Lyn Hartley is an independent educator who lives in the wilds of the Yukon. She tells the story of two skiers crossing a frozen lake at night. Sliding through the snow with flashlights, they came upon a moose fallen through the ice. The enormous creature was stuck shoulder high. It was clear the moose couldn’t get out and they alone couldn’t pull it out. The temperature was dropping. So they stayed through the night and, though the moose resisted, they covered it with their tent; settling in to shine their small lights on its face and on the edges of broken ice, to keep the ice from freezing into shards that would cut the moose. In the morning, when the sun reappeared, they went for help. Together they roped the moose and slowly pulled it to the edge till it could find its own way out.
This is a powerful metaphor for how to listen to and be with those who have fallen through: stay close and keep them warm, resisting the urge to prematurely solve the situation. If nothing can be done, sit with them, resisting the urge to abandon those who seem stuck. Offer your tent and stay with them long enough till the way out presents itself, not forcing a rescue. How I need to hear this. For life is long enough that we will have our turn at falling through and being stuck, and at coming upon the fallen not knowing what to do.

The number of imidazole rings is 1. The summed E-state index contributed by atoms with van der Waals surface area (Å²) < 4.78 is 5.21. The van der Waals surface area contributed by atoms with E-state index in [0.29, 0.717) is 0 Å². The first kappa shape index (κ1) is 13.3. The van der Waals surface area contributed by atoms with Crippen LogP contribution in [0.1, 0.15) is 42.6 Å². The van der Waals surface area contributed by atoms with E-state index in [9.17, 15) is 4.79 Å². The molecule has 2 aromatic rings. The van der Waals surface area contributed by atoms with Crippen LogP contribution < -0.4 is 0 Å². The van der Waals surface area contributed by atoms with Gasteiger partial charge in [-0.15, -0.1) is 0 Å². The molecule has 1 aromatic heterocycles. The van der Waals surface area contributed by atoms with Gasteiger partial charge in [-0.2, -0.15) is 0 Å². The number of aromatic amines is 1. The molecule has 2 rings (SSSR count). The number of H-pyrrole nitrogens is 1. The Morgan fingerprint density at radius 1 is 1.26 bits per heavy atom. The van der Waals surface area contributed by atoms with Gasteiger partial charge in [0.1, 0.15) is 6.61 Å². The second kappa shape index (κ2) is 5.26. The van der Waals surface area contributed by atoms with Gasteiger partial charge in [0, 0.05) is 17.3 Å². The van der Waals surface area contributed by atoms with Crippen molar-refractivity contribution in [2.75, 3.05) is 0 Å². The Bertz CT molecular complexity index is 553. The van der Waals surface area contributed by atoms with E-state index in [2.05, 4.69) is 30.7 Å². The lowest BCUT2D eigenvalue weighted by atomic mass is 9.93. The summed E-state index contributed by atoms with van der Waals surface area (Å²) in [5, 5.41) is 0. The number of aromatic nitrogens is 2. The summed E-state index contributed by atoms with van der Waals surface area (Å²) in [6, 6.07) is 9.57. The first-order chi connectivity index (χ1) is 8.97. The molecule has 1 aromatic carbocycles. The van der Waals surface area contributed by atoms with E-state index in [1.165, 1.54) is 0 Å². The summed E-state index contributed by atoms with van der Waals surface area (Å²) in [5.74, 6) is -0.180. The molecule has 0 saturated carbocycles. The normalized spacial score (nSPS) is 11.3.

I love how we root in the earth and sprout in the world. I love how I learn from others as we find our original face. I admit that I need everyone when I fall through. I confess that I need to hold nothing back when I come upon you struggling in the hole of your own making. How I need the skill of heart that lets love meet truth like small lights on ice. In the truth of each other, there is a way out.